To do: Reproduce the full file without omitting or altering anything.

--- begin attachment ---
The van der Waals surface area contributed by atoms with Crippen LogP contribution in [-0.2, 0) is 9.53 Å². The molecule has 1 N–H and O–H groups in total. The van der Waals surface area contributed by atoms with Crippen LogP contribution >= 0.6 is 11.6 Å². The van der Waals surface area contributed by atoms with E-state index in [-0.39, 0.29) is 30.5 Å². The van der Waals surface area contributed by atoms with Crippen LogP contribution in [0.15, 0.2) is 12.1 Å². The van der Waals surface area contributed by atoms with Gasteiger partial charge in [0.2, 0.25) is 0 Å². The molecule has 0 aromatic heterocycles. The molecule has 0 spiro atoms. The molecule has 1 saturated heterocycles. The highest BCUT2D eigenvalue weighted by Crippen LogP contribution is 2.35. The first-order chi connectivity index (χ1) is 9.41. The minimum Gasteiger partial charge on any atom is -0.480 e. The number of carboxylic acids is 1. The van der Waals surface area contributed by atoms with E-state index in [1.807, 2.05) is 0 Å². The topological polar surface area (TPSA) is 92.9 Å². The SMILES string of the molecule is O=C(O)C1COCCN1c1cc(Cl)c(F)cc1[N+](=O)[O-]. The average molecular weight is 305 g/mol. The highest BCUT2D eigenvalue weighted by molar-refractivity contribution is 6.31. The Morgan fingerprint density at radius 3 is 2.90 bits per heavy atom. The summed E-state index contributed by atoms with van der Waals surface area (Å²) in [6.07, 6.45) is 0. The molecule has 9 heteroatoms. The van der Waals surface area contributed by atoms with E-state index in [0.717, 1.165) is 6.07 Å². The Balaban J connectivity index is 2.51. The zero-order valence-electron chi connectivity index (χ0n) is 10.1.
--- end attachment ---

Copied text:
The van der Waals surface area contributed by atoms with Crippen LogP contribution in [-0.2, 0) is 9.53 Å². The molecule has 1 N–H and O–H groups in total. The van der Waals surface area contributed by atoms with Crippen LogP contribution >= 0.6 is 11.6 Å². The van der Waals surface area contributed by atoms with E-state index in [-0.39, 0.29) is 30.5 Å². The van der Waals surface area contributed by atoms with Crippen LogP contribution in [0.15, 0.2) is 12.1 Å². The van der Waals surface area contributed by atoms with Gasteiger partial charge in [0.2, 0.25) is 0 Å². The molecule has 0 aromatic heterocycles. The molecule has 0 spiro atoms. The molecule has 1 saturated heterocycles. The highest BCUT2D eigenvalue weighted by Crippen LogP contribution is 2.35. The first-order chi connectivity index (χ1) is 9.41. The minimum Gasteiger partial charge on any atom is -0.480 e. The number of carboxylic acids is 1. The van der Waals surface area contributed by atoms with E-state index in [1.807, 2.05) is 0 Å². The topological polar surface area (TPSA) is 92.9 Å². The SMILES string of the molecule is O=C(O)C1COCCN1c1cc(Cl)c(F)cc1[N+](=O)[O-]. The average molecular weight is 305 g/mol. The highest BCUT2D eigenvalue weighted by molar-refractivity contribution is 6.31. The Morgan fingerprint density at radius 3 is 2.90 bits per heavy atom. The summed E-state index contributed by atoms with van der Waals surface area (Å²) in [6.07, 6.45) is 0. The molecule has 9 heteroatoms. The van der Waals surface area contributed by atoms with E-state index in [0.717, 1.165) is 6.07 Å². The Balaban J connectivity index is 2.51. The zero-order valence-electron chi connectivity index (χ0n) is 10.1.